quinta-feira, março 29, 2007

The rain outside was cold in Hadrian’s soul.

The boy lay dead
On the low couch, on whose denuded whole,
To Hadrian’s eyes, whose sorrow was a dread,
The shadowy light of Death’s eclipse was shed.

The boy lay dead, and the day seemed a night
Outside. The rain fell like a sick affright
Of Nature at her work in killing him.
Memory of what he was gave no delight,
Delight at what he was was dead and dim.

O hands that once had clasped Hadrian’s warm hands,
Whose cold now found them cold!
O hair bound erstwhile with the pressing bands!
O eyes half-diffidently bold!
O bare female male-body such
As a god’s likeness to humanity!
O lips whose opening redness erst could touch
Lust's seats with a live art's variety!
O fingers skilled in things not to be told!
O tongue which, counter-tongued, made the blood bold!
O complete regency of lust throned on
Raged consciousness’s spilled suspension!

These things are things that now must be no more.
The rain is silent, and the Emperor
Sinks by the couch. His grief is like a rage,
For the gods take away the life they give
And spoil the beauty they made live.
He weeps and knows that every future age
Is looking on him out of the to-be;
His love is on a universal stage;
A thousand unborn eyes weep with his misery.

Antinous is dead, is dead for ever,
Is dead for ever and all loves lament.
Venus herself, that was Adonis’ lover,
Seeing him, that newly lived, now dead again,
Lends her old grief’s renewal to be blent
With Hadrian’s pain.


»Beautiful was my love, yet melancholy.
He had that art, that makes love captive wholly,
Of being slowly sad among lust’s rages.
Now the Nile gave him up, the eternal Nile.
Under his wet locks Death’s blue paleness wages
Now war upon our wishing with sad smile.«


»This picture of our love will bridge the ages.
It will loom white out of the past and be
Eternal, like a Roman victory,
In every heart the future will give rages
Of not being our love’s contemporary.

»Yet oh that this were needed not, and thou
Wert the red flower perfuming my life,
The garland on the brows of my delight,
The living flame on altars of my soul!
Would all this were a thing thou mightest now
Smile at from under thy death-mocking lids
And wonder that I should so put a strife
Twixt me and gods for thy lost presence bright;
Were there nought in this but my empty dole
And thy awakening smile half to condole
With what my dreaming pain to hope forbids.«

Thus went he, like a lover who is waiting,
From place to place in this dim doubting mind.
Now was his hope a great intention fating
Its wish to being, now felt he he was blind
In some point of his seen wish undefined.

When love meets death we know not what to feel.
When death foils love we know not what to know.
Now did his doubt hope, now did his hope doubt;
Now what his wish dreamed the dream’s sense did flout
And to a sullen emptiness congeal.
Then again the gods fanned love’s darkening glow.


»But since men see more with the eyes than soul,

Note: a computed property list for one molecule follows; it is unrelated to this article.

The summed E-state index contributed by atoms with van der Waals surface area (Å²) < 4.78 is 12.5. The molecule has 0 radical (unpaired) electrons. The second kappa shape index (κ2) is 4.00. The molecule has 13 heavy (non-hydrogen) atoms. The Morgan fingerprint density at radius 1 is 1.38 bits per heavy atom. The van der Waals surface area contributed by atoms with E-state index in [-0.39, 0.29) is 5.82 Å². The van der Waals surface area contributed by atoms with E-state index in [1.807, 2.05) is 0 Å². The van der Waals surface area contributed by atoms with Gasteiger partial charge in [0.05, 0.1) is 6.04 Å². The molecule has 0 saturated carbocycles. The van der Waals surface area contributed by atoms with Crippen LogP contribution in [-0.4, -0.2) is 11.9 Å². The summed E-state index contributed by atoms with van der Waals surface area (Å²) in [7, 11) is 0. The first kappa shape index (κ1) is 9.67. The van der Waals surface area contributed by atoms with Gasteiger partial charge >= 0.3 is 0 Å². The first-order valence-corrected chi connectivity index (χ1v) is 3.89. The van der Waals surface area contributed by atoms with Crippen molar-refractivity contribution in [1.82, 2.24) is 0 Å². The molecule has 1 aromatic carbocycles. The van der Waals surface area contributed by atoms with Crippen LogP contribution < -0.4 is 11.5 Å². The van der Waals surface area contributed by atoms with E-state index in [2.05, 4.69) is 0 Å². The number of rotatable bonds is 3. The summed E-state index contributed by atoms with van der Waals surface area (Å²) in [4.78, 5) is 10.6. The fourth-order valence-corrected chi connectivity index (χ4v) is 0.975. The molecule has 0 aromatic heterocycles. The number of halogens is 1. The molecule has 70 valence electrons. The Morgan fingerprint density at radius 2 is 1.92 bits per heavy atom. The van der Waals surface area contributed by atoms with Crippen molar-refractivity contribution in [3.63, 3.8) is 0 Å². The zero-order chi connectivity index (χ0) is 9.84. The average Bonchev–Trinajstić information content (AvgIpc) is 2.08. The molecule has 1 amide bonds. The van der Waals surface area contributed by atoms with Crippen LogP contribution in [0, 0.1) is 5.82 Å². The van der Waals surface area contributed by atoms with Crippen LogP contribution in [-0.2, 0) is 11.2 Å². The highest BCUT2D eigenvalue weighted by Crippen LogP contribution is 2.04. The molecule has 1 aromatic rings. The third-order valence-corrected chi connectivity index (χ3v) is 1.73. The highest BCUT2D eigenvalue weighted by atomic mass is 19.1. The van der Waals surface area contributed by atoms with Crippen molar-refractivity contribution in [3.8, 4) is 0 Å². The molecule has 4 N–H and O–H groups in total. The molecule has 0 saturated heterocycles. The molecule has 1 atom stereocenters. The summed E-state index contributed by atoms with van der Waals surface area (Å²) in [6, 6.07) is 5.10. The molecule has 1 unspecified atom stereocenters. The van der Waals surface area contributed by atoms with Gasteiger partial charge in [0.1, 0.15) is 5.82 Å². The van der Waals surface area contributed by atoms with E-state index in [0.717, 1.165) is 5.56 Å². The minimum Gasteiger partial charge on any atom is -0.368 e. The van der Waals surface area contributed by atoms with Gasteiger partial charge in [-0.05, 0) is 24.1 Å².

Still I in stone shall utter this great dole;
Still, eager that men hunger by thy presence,
I shall to marble carry this regret
That in my heart like a great star is set.
Thus, even in stone, our love shall stand so great
In thy statue of us, like a god’s fate,
Our love’s incarnate and discarnate essence,
That, like a trumpet reaching over seas
And going from continent to continent,
Our love shall speak its joy and woe, death-blent,
Over infinities and eternities.

»And here, memory or statue, we shall stand,
Still the same one, as we were hand in hand
Nor felt each other’s hand for feeling feeling.
Men still will see me when thy sense they take.
The entire gods might pass in the vast wheeling
Of the globed ages. If but for thy sake,
That, being theirs, hadst gone with their gone band,
They would return, as they had slept to wake.

»Then the end of days when Jove were born again
And Ganymede again pour at his feast
Would see our dual soul from death released
And recreated unto joy, fear, pain –
All that love doth contain;
Life – all the beauty that doth make a lust
Of love’s own true love, at the spell amazed;
And, if our very memory wore to dust,
By some gods’ race of the end of ages must
Our dual unity again be raised.«

It rained still. But slow-treading night came in,
Closing the weary eyelids of each sense.
The very consciousness of self and soul
Grew, like a landscape through dim raining, dim.
The Emperor lay still, so still that now
He half forgot where now he lay, or whence
The sorrow that was still salt on his lips.
All had been something very far, a scroll
Rolled up. The things he felt were like the rim
That haloes round the moon when the night weeps.
His head was bowed into his arms, and they
On the low couch, foreign to his sense, lay.
His closed eyes seemed open to him, and seeing
The naked floor, dark, cold, sad and unmeaning.
His hurting breath was all his sense could know.
Out of the falling darkness the wind rose
And fell; a voice swooned in the courts below;
And the Emperor slept.
And the Emperor slept. The gods came now
And bore something away, no sense knows how,
On unseen arms of power and repose.

Fernando Pessoa
excerto de 'Antinous', 1918
"Obras de Fernando Pessoa - Obra poética e em prosa", vol.I
Lello & Irmão - Editores

1 comentário:

alves PEDRO disse...

Tenho pensamentos que se conseguísse realizá-lo e torná-los vivos acrescentariam novo brilho as estrelas e um novo amor ao coração dos Homens. Abr. Frat.